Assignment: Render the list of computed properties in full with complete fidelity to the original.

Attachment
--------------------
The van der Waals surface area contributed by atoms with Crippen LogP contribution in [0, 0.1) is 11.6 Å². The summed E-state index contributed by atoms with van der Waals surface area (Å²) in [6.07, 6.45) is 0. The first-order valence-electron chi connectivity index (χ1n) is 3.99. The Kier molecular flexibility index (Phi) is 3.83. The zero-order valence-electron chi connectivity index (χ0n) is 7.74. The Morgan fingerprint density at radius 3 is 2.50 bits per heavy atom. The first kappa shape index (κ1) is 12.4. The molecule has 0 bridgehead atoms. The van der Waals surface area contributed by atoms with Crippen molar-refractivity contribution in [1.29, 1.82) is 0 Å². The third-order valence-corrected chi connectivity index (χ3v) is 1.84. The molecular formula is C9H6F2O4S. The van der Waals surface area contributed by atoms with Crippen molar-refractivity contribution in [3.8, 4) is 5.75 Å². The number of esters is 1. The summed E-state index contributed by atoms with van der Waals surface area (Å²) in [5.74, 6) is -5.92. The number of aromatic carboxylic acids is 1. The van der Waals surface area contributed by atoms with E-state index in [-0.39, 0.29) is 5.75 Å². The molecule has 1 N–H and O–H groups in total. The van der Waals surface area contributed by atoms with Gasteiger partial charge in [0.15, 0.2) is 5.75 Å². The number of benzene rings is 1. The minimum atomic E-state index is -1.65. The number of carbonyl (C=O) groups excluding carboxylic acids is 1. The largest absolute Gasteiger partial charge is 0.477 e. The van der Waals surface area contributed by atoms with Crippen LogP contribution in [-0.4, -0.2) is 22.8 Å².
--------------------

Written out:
The van der Waals surface area contributed by atoms with Crippen LogP contribution in [0, 0.1) is 11.6 Å². The summed E-state index contributed by atoms with van der Waals surface area (Å²) in [6.07, 6.45) is 0. The first-order valence-electron chi connectivity index (χ1n) is 3.99. The Kier molecular flexibility index (Phi) is 3.83. The zero-order valence-electron chi connectivity index (χ0n) is 7.74. The Morgan fingerprint density at radius 3 is 2.50 bits per heavy atom. The first kappa shape index (κ1) is 12.4. The molecule has 0 bridgehead atoms. The van der Waals surface area contributed by atoms with Crippen molar-refractivity contribution in [1.29, 1.82) is 0 Å². The third-order valence-corrected chi connectivity index (χ3v) is 1.84. The molecular formula is C9H6F2O4S. The van der Waals surface area contributed by atoms with Crippen molar-refractivity contribution in [3.8, 4) is 5.75 Å². The number of esters is 1. The summed E-state index contributed by atoms with van der Waals surface area (Å²) in [5.74, 6) is -5.92. The number of aromatic carboxylic acids is 1. The van der Waals surface area contributed by atoms with E-state index in [-0.39, 0.29) is 5.75 Å². The molecule has 1 N–H and O–H groups in total. The van der Waals surface area contributed by atoms with Gasteiger partial charge in [0.15, 0.2) is 5.75 Å². The number of benzene rings is 1. The minimum atomic E-state index is -1.65. The number of carbonyl (C=O) groups excluding carboxylic acids is 1. The largest absolute Gasteiger partial charge is 0.477 e. The van der Waals surface area contributed by atoms with Crippen LogP contribution in [-0.4, -0.2) is 22.8 Å².